However, it should be noted that the longer-term impact and the potentially stabilizing role of SWFs as major institutional investors will require a broader set of data and a more rigorous empirical assessment. The long-run impact of SWF investments could be subject to the macroeconomic and financial conditions. In the case of recent investments in some U.S. and European financial institutions under conditions of distress, SWFs’ action could not buffer those institutions from further large losses. Therefore, it will be hard to draw conclusions for overall global and regional financial stability only from these 166 events. Other methods to examine the empirical impact of SWFs would require more detailed knowledge of SWF investments and their timing and amount—data that are presently not available. Some progress may be possible with hypothetical scenarios, but hypothetical market responses to SWF investments require a thorough understanding of how asset allocations are constructed and the size, depth, and breadth of the corresponding markets.

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1Many thanks are due to Laura Kodres for her guidance and suggestions, Udaibir Das, and to participants at an IMF Seminar. Oksana Khadarina provided research assistance.
2With the continuing increase in banks’ losses and writedowns during the subprime crisis, the rescue of Bear Stearns, collapse of Lehman Brothers and U.S. government intervention into major financial institutions, the longer term share price development of banks that obtained initial capital injections from various SWFs, has been obviously very negative. But the short-term reaction of SWFs financial support has been perceived as very supportive by the financial market in most cases.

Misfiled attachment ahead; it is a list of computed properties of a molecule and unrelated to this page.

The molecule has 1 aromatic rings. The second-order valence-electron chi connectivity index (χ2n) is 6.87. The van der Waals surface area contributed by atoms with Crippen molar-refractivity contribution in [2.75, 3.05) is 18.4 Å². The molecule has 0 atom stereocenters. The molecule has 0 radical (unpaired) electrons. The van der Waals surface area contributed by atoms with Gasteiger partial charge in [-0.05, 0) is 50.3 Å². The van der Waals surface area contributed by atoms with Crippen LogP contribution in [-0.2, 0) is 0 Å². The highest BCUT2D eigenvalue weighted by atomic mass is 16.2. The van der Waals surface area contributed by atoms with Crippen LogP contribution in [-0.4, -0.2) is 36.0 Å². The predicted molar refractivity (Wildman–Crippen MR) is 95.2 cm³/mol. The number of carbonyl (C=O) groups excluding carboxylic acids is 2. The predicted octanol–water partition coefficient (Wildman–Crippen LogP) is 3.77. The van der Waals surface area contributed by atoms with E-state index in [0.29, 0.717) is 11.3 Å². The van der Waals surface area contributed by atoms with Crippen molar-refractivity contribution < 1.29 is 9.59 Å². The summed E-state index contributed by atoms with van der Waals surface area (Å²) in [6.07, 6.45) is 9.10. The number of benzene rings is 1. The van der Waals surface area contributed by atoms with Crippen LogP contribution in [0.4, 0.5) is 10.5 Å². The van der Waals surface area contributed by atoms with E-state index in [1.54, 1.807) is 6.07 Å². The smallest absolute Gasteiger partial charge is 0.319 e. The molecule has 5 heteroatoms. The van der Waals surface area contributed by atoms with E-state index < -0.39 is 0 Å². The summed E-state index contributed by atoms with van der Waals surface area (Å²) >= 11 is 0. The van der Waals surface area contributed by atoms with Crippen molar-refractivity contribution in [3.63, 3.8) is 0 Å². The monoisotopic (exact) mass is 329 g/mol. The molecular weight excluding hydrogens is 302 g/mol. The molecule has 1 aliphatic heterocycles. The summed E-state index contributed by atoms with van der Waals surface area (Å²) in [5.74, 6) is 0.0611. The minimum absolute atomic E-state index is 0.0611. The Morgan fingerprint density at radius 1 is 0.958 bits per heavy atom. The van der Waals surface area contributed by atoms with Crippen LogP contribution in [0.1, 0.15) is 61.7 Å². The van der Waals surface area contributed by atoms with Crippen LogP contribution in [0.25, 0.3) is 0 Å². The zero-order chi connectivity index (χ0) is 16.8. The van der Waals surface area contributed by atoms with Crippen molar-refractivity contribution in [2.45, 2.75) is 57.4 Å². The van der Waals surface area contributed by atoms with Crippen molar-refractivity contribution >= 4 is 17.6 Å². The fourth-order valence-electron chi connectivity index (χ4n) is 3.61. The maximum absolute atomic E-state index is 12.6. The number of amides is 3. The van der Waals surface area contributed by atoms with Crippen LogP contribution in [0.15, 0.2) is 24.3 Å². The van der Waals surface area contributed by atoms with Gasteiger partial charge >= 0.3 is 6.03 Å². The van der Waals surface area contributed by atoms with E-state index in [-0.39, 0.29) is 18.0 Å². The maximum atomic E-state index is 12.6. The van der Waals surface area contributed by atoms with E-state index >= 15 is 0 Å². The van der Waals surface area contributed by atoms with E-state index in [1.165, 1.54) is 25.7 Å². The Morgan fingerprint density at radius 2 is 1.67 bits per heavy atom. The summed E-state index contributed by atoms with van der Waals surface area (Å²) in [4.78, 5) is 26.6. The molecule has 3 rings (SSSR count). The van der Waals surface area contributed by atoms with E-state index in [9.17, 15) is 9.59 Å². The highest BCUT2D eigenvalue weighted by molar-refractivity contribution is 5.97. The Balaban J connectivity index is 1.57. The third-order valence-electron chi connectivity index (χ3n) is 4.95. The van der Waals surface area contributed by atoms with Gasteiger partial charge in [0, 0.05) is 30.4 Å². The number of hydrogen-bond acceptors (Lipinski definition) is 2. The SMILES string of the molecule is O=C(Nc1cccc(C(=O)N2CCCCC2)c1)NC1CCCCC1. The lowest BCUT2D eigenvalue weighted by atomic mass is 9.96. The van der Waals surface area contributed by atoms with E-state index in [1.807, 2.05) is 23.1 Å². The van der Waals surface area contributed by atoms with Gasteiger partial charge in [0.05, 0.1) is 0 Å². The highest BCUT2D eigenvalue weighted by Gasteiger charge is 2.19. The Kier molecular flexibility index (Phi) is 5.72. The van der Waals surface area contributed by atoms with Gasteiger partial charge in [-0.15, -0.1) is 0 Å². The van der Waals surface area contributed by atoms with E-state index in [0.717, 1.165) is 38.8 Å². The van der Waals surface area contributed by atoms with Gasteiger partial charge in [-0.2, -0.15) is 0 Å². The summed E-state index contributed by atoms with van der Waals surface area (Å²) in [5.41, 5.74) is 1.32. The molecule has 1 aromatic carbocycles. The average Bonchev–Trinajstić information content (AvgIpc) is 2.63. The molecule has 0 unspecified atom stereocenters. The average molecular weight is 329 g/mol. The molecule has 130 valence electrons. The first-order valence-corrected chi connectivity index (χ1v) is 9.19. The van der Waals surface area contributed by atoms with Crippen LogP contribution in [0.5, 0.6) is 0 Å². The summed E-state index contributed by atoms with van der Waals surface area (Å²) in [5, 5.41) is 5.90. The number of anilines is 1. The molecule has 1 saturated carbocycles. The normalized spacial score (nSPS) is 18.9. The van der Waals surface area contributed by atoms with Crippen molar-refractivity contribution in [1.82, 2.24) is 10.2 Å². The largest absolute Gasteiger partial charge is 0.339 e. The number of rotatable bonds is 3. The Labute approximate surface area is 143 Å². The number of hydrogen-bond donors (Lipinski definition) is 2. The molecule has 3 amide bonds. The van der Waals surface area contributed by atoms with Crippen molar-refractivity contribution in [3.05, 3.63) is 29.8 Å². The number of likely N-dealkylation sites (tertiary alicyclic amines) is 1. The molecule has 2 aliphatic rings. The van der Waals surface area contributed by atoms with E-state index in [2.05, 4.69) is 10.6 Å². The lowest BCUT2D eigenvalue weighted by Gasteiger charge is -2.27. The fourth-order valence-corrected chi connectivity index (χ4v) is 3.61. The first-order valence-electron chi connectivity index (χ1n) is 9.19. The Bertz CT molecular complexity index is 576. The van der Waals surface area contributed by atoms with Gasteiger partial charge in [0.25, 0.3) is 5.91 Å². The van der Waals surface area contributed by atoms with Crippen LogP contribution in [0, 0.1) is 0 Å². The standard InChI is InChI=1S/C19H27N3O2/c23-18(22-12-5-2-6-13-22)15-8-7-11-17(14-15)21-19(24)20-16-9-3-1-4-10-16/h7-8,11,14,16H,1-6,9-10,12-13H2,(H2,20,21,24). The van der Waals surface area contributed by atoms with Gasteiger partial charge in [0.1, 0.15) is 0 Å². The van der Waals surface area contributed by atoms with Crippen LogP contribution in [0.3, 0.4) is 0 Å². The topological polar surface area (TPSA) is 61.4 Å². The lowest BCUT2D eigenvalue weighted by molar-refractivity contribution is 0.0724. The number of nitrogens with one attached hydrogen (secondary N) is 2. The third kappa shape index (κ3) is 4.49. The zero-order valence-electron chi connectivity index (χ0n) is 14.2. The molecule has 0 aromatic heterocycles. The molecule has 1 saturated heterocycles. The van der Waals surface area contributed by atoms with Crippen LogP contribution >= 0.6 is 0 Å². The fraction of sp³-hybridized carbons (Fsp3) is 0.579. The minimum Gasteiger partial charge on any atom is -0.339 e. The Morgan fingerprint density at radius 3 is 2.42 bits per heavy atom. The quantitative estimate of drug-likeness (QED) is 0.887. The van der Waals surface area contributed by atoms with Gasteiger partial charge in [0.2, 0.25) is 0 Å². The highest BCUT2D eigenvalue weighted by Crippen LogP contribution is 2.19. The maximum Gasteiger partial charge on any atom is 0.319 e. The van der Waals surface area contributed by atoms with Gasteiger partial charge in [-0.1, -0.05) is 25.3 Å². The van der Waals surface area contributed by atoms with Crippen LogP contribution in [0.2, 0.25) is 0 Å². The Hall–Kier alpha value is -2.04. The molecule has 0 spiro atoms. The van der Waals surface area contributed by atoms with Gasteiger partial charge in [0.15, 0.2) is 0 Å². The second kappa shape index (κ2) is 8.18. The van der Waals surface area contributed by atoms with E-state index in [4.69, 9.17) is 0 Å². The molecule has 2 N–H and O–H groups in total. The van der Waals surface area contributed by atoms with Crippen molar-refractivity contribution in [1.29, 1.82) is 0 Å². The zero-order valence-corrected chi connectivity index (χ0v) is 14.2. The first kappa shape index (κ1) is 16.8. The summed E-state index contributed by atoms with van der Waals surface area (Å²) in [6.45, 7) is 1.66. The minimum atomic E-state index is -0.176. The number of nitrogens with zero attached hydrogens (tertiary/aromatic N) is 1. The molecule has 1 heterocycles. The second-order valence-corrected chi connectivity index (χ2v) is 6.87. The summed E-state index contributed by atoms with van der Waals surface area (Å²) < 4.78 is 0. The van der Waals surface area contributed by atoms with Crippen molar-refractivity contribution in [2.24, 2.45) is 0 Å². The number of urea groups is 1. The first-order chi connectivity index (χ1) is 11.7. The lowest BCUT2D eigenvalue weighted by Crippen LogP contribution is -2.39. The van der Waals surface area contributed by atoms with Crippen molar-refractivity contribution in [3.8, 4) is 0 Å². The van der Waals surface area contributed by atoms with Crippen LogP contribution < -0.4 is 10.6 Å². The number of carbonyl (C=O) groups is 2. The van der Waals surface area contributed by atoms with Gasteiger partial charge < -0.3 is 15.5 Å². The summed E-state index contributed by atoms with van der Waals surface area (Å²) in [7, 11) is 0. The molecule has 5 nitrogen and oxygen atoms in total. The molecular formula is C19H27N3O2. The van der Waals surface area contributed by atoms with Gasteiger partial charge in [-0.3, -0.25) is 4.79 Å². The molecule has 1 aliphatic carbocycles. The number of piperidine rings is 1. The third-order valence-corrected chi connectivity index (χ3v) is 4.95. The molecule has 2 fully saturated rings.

3A new report by International Financial Services London has revealed that sovereign wealth funds total assets increased 18 percent to $3.9 trillion in 2008 from $3.3 trillion in 2007. Total assets are now contracted to reach $8 trillion by 2015, down from their $10 trillion estimated in 2008.
4Datastream is the only data vendor that provides total return stock market indices for all the relevant countries, correcting index returns for the implications of dividend payments, stock splits, and other such changes.
5The score of each SWF is from the “total” score of Truman (2008a; 2008b). We take those higher than 40 as “high”, while those lower than 40 as “low” in the econometric analysis.
6Since the “market model” is most commonly used to generate expected returns and no better alternative has yet been found despite the weak relationship between beta and actual returns (Armitage, 1995), we use the market model to predict “normal” return. To test for robustness, a three-factor model could also be employed.
7The t test is of interest because it can accommodate the differences of the abnormal returns over time and especially across types of markets. The event study approach shows the explicit impact of SWF actions, since the methodology is based on individual purchases and sales of publicly available equities.
8While the combined impact of investments and divestments in emerging economies (Panel D) is insignificant, the impact of investment in emerging economies is significant (Panel G). The reason could be the individual impact of investments was offset by the divestments when both actions are jointly tested.
9This is in line with the positive market responses to the investments in the entire sample. The reason is that SWFs with low level of corporate governance accounts for the majority sample of SWF investments.